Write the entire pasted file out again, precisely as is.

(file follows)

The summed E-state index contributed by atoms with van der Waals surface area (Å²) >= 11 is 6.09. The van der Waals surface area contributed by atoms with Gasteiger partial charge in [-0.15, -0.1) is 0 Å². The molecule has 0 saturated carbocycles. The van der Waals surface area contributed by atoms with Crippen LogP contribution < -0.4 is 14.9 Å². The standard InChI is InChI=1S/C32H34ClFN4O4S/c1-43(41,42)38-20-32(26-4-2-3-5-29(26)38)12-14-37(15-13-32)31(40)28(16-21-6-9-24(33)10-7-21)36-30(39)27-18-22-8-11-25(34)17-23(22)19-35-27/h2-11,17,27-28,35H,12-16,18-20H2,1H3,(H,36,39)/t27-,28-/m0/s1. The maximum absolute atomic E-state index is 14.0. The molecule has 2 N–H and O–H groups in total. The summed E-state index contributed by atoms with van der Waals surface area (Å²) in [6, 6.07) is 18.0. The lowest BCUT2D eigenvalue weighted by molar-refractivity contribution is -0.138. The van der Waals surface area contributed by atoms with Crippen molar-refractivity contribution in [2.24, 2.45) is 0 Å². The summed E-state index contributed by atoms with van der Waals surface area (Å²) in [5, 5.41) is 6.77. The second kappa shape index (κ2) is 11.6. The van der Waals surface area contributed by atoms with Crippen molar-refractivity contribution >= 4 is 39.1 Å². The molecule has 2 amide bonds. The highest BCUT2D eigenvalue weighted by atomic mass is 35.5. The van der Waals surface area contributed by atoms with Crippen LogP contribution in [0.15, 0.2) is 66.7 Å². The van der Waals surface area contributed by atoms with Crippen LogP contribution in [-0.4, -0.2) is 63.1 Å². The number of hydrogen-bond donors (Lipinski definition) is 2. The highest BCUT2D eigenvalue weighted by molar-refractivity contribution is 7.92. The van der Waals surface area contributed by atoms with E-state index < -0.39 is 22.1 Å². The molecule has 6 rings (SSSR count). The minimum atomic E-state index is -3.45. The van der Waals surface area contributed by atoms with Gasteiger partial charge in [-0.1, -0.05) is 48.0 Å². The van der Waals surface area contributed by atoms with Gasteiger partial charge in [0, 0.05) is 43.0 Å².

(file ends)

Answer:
The summed E-state index contributed by atoms with van der Waals surface area (Å²) >= 11 is 6.09. The van der Waals surface area contributed by atoms with Gasteiger partial charge in [-0.15, -0.1) is 0 Å². The molecule has 0 saturated carbocycles. The van der Waals surface area contributed by atoms with Crippen LogP contribution < -0.4 is 14.9 Å². The standard InChI is InChI=1S/C32H34ClFN4O4S/c1-43(41,42)38-20-32(26-4-2-3-5-29(26)38)12-14-37(15-13-32)31(40)28(16-21-6-9-24(33)10-7-21)36-30(39)27-18-22-8-11-25(34)17-23(22)19-35-27/h2-11,17,27-28,35H,12-16,18-20H2,1H3,(H,36,39)/t27-,28-/m0/s1. The maximum absolute atomic E-state index is 14.0. The molecule has 2 N–H and O–H groups in total. The summed E-state index contributed by atoms with van der Waals surface area (Å²) in [6, 6.07) is 18.0. The lowest BCUT2D eigenvalue weighted by molar-refractivity contribution is -0.138. The van der Waals surface area contributed by atoms with Crippen molar-refractivity contribution in [2.24, 2.45) is 0 Å². The summed E-state index contributed by atoms with van der Waals surface area (Å²) in [5, 5.41) is 6.77. The second kappa shape index (κ2) is 11.6. The van der Waals surface area contributed by atoms with Crippen molar-refractivity contribution >= 4 is 39.1 Å². The molecule has 2 amide bonds. The highest BCUT2D eigenvalue weighted by atomic mass is 35.5. The van der Waals surface area contributed by atoms with Crippen LogP contribution in [0.15, 0.2) is 66.7 Å². The van der Waals surface area contributed by atoms with Crippen LogP contribution in [-0.4, -0.2) is 63.1 Å². The number of hydrogen-bond donors (Lipinski definition) is 2. The highest BCUT2D eigenvalue weighted by molar-refractivity contribution is 7.92. The van der Waals surface area contributed by atoms with E-state index < -0.39 is 22.1 Å². The molecule has 6 rings (SSSR count). The minimum atomic E-state index is -3.45. The van der Waals surface area contributed by atoms with Gasteiger partial charge in [-0.1, -0.05) is 48.0 Å². The van der Waals surface area contributed by atoms with Gasteiger partial charge in [0, 0.05) is 43.0 Å².